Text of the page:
Botswana ranks 74th in global competitiveness

The country’s poor work force is slowing down progress towards economic recovery.

Despite the country‘s improved ranking from the previous year’s scorescard the poor human resource in the country is greatly affecting the country’s ranking, competitiveness and overall economic performance. In the 2013-14 global competitiveness report Botswana is currently at position 74 out of 148 countries placing the country in the fourth sport in the Sub-Saharan Africa region and third position in the Southern African Development Community (SADC). Speaking at the launch of the report at Lansmore Resort this week acting minister of Trade and Industry Keletso Rakhudu said government accept the fact that they are a significant contributor of poor work ethic in the country.

“It is frustrating that despite the talks made on the poor human resource little progress is made in improving performance,” he said. Rakhudu said they continue to receive poor customer satisfaction. He also pointed out that lack of reception classes in government schools is setting the country back in primary education ratings. “But the major problem in Botswana is the attitude of the people and lack of responsibility when it comes to their duties.” Executive Director of the Botswana National Productivity Centre (BNPC)  Baeti Molake said poor work ethic has been a problem in the country for the past seven years. He said the macroeconomic stability due to government-balanced budget has contributed to the slight improvement of the country’s ranking. The macroeconomics moved from position 84 to 24 because of lack of borrowing, improved savings and development of the financial markets.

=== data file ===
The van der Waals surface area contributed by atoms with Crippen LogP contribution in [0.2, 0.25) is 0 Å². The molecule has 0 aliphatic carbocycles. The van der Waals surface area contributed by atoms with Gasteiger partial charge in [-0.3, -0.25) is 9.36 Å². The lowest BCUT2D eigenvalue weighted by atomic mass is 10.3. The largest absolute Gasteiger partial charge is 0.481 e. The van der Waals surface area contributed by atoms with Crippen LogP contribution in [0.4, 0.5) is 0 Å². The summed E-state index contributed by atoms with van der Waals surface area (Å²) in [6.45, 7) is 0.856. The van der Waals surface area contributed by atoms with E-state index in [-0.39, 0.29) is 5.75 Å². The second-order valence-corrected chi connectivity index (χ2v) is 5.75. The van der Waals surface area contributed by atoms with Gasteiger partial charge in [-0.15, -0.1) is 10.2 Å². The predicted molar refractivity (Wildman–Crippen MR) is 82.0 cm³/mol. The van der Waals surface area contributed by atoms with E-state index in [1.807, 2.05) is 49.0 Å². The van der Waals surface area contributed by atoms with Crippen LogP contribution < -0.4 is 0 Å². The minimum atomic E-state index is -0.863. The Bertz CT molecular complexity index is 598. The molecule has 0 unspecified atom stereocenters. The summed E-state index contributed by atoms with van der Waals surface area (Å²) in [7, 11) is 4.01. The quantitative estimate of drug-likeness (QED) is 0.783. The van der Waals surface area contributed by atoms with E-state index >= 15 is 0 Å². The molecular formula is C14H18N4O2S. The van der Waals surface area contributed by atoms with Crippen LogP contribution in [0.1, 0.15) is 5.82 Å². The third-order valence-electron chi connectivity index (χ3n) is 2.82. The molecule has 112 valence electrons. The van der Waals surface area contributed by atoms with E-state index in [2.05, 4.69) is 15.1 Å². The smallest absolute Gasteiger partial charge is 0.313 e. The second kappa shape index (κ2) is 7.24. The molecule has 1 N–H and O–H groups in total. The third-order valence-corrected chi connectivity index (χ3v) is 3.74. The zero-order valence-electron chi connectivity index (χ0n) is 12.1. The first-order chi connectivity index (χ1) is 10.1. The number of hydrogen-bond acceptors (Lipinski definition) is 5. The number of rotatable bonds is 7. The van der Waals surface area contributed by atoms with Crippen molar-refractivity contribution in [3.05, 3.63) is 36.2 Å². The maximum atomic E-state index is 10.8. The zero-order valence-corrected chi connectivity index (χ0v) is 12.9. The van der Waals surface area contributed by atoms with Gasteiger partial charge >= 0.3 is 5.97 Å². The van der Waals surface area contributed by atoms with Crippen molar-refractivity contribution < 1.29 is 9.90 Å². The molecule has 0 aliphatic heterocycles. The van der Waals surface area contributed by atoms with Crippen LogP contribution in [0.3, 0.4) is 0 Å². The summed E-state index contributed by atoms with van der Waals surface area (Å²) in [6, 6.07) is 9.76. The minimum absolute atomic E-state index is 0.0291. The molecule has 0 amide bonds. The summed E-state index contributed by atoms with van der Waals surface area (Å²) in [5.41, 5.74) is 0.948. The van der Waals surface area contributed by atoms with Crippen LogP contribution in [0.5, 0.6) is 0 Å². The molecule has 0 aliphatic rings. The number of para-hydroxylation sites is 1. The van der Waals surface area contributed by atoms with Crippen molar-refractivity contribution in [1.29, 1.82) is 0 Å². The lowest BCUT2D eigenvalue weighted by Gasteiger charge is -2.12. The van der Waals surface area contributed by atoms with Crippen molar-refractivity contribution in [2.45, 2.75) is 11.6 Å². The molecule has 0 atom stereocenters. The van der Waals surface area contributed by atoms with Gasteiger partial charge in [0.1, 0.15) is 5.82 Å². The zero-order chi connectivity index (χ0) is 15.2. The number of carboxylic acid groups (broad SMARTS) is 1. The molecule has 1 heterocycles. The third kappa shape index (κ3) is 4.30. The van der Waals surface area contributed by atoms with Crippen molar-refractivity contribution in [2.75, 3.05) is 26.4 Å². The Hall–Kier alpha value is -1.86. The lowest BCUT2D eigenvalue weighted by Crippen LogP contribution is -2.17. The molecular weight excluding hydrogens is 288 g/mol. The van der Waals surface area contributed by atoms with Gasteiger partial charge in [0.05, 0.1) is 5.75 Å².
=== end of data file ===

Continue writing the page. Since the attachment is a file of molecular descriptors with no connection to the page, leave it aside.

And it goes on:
He however pointed out that the most crucial contribution to the ratings is the work force. “Competitiveness of a country depends on the productivity of its people and the local work force is not efficient.” Molake said due to that and poor infrastructure the country is stuck in transition from factor driven to an efficiency driven economy due to the exportation of primary raw products that are not processed. “Big bold steps need to be taken and the transformative forces that will drive growth in the country identified.”  Commenting on the results Diamond Hub Mmetla Masire said stern measures should be taken to discipline people who underperform, instead of rewarding them, as it is currently the case. Chief Executive Officer of Botswana Confederation of Commerce Industry and Manpower (BOCCIM), Maria Machailo Ellis said private companies are failing to take advantage of the five years old training levy despite measures put in place. “Together with BNPC we came up with training on service to improve the work ethic but there was no effect,” she said adding that the issue is multi dimensional and emanates from policy level.

Earlier this year during a presentation of the 2012 Bank of Botswana (BOB) Annual Report Matthew Wright said the inadequate performance by the county’s work force goes a long way in hampering growth.

Last modified on Friday, 06 September 2013 11:56

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